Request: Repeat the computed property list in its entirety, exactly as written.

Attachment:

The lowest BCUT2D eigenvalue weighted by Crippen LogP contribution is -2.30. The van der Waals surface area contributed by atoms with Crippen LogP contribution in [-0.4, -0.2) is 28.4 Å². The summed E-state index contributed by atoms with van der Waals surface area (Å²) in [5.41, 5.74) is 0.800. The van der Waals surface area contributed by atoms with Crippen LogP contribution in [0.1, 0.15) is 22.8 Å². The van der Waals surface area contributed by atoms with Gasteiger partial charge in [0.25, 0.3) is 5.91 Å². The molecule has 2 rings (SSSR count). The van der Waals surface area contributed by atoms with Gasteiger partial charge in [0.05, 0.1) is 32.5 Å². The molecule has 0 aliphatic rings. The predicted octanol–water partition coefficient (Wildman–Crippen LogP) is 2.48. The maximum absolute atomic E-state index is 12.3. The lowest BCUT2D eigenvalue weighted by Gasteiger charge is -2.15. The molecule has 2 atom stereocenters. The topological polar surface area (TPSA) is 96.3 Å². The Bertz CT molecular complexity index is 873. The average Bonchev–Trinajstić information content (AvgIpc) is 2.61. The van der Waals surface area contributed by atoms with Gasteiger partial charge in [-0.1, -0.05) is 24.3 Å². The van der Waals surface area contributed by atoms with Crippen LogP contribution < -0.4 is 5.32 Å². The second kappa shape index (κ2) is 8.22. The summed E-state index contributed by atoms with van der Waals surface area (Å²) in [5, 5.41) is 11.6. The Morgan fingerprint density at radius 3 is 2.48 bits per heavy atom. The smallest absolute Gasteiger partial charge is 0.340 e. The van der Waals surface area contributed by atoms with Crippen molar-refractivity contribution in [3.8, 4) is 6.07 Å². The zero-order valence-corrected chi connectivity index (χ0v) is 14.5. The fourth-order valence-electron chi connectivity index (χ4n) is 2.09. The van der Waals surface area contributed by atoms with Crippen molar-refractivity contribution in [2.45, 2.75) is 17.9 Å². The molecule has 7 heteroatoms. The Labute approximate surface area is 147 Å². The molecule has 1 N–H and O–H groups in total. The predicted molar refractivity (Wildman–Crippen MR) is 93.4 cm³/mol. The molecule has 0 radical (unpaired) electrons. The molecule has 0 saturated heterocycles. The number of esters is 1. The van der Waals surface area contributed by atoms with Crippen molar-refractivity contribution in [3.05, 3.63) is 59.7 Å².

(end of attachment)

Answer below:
The lowest BCUT2D eigenvalue weighted by Crippen LogP contribution is -2.30. The van der Waals surface area contributed by atoms with Crippen LogP contribution in [-0.4, -0.2) is 28.4 Å². The summed E-state index contributed by atoms with van der Waals surface area (Å²) in [5.41, 5.74) is 0.800. The van der Waals surface area contributed by atoms with Crippen LogP contribution in [0.1, 0.15) is 22.8 Å². The van der Waals surface area contributed by atoms with Gasteiger partial charge in [0.25, 0.3) is 5.91 Å². The molecule has 2 rings (SSSR count). The van der Waals surface area contributed by atoms with Gasteiger partial charge in [0.05, 0.1) is 32.5 Å². The molecule has 0 aliphatic rings. The predicted octanol–water partition coefficient (Wildman–Crippen LogP) is 2.48. The maximum absolute atomic E-state index is 12.3. The lowest BCUT2D eigenvalue weighted by Gasteiger charge is -2.15. The molecule has 2 atom stereocenters. The topological polar surface area (TPSA) is 96.3 Å². The Bertz CT molecular complexity index is 873. The average Bonchev–Trinajstić information content (AvgIpc) is 2.61. The van der Waals surface area contributed by atoms with Gasteiger partial charge in [-0.1, -0.05) is 24.3 Å². The van der Waals surface area contributed by atoms with Crippen LogP contribution < -0.4 is 5.32 Å². The second kappa shape index (κ2) is 8.22. The summed E-state index contributed by atoms with van der Waals surface area (Å²) in [5, 5.41) is 11.6. The Morgan fingerprint density at radius 3 is 2.48 bits per heavy atom. The smallest absolute Gasteiger partial charge is 0.340 e. The van der Waals surface area contributed by atoms with Crippen molar-refractivity contribution in [3.8, 4) is 6.07 Å². The zero-order valence-corrected chi connectivity index (χ0v) is 14.5. The fourth-order valence-electron chi connectivity index (χ4n) is 2.09. The van der Waals surface area contributed by atoms with Crippen molar-refractivity contribution in [2.45, 2.75) is 17.9 Å². The molecule has 7 heteroatoms. The Labute approximate surface area is 147 Å². The molecule has 1 N–H and O–H groups in total. The predicted molar refractivity (Wildman–Crippen MR) is 93.4 cm³/mol. The molecule has 0 radical (unpaired) electrons. The molecule has 0 saturated heterocycles. The number of esters is 1. The van der Waals surface area contributed by atoms with Crippen molar-refractivity contribution in [3.05, 3.63) is 59.7 Å².